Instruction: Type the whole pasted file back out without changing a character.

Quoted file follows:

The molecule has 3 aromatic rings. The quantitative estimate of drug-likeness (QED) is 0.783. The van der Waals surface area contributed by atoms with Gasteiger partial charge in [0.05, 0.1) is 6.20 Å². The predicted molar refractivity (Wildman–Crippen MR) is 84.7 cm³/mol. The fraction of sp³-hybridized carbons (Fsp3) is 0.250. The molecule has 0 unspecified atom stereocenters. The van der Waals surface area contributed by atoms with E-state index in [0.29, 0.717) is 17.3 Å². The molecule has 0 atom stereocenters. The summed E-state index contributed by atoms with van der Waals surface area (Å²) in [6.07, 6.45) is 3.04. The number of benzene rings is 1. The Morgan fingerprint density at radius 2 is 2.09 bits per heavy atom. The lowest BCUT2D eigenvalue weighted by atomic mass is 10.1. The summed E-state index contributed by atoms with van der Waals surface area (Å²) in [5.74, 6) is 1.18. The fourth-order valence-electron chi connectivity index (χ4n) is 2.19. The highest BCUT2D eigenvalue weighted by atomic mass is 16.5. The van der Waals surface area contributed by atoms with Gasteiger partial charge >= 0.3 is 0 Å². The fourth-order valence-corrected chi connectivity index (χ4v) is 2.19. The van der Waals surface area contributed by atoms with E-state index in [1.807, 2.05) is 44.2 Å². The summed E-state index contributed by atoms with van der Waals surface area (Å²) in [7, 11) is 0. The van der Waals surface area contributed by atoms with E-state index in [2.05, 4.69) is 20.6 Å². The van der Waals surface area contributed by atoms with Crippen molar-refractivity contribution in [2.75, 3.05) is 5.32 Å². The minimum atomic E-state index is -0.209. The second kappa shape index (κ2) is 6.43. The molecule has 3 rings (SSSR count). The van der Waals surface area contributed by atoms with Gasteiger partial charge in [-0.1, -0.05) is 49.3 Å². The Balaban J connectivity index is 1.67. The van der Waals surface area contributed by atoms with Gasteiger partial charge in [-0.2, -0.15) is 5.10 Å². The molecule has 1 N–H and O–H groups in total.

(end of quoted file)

The molecule has 3 aromatic rings. The quantitative estimate of drug-likeness (QED) is 0.783. The van der Waals surface area contributed by atoms with Gasteiger partial charge in [0.05, 0.1) is 6.20 Å². The predicted molar refractivity (Wildman–Crippen MR) is 84.7 cm³/mol. The fraction of sp³-hybridized carbons (Fsp3) is 0.250. The molecule has 0 unspecified atom stereocenters. The van der Waals surface area contributed by atoms with E-state index in [0.29, 0.717) is 17.3 Å². The molecule has 0 atom stereocenters. The summed E-state index contributed by atoms with van der Waals surface area (Å²) in [6.07, 6.45) is 3.04. The number of benzene rings is 1. The Morgan fingerprint density at radius 2 is 2.09 bits per heavy atom. The lowest BCUT2D eigenvalue weighted by atomic mass is 10.1. The summed E-state index contributed by atoms with van der Waals surface area (Å²) in [5.74, 6) is 1.18. The fourth-order valence-electron chi connectivity index (χ4n) is 2.19. The highest BCUT2D eigenvalue weighted by atomic mass is 16.5. The van der Waals surface area contributed by atoms with Gasteiger partial charge >= 0.3 is 0 Å². The fourth-order valence-corrected chi connectivity index (χ4v) is 2.19. The van der Waals surface area contributed by atoms with E-state index in [1.807, 2.05) is 44.2 Å². The summed E-state index contributed by atoms with van der Waals surface area (Å²) in [7, 11) is 0. The van der Waals surface area contributed by atoms with E-state index in [2.05, 4.69) is 20.6 Å². The van der Waals surface area contributed by atoms with Crippen molar-refractivity contribution in [2.75, 3.05) is 5.32 Å². The minimum atomic E-state index is -0.209. The second kappa shape index (κ2) is 6.43. The molecule has 3 rings (SSSR count). The van der Waals surface area contributed by atoms with Gasteiger partial charge in [-0.1, -0.05) is 49.3 Å². The Balaban J connectivity index is 1.67. The van der Waals surface area contributed by atoms with Gasteiger partial charge in [-0.2, -0.15) is 5.10 Å². The molecule has 1 N–H and O–H groups in total.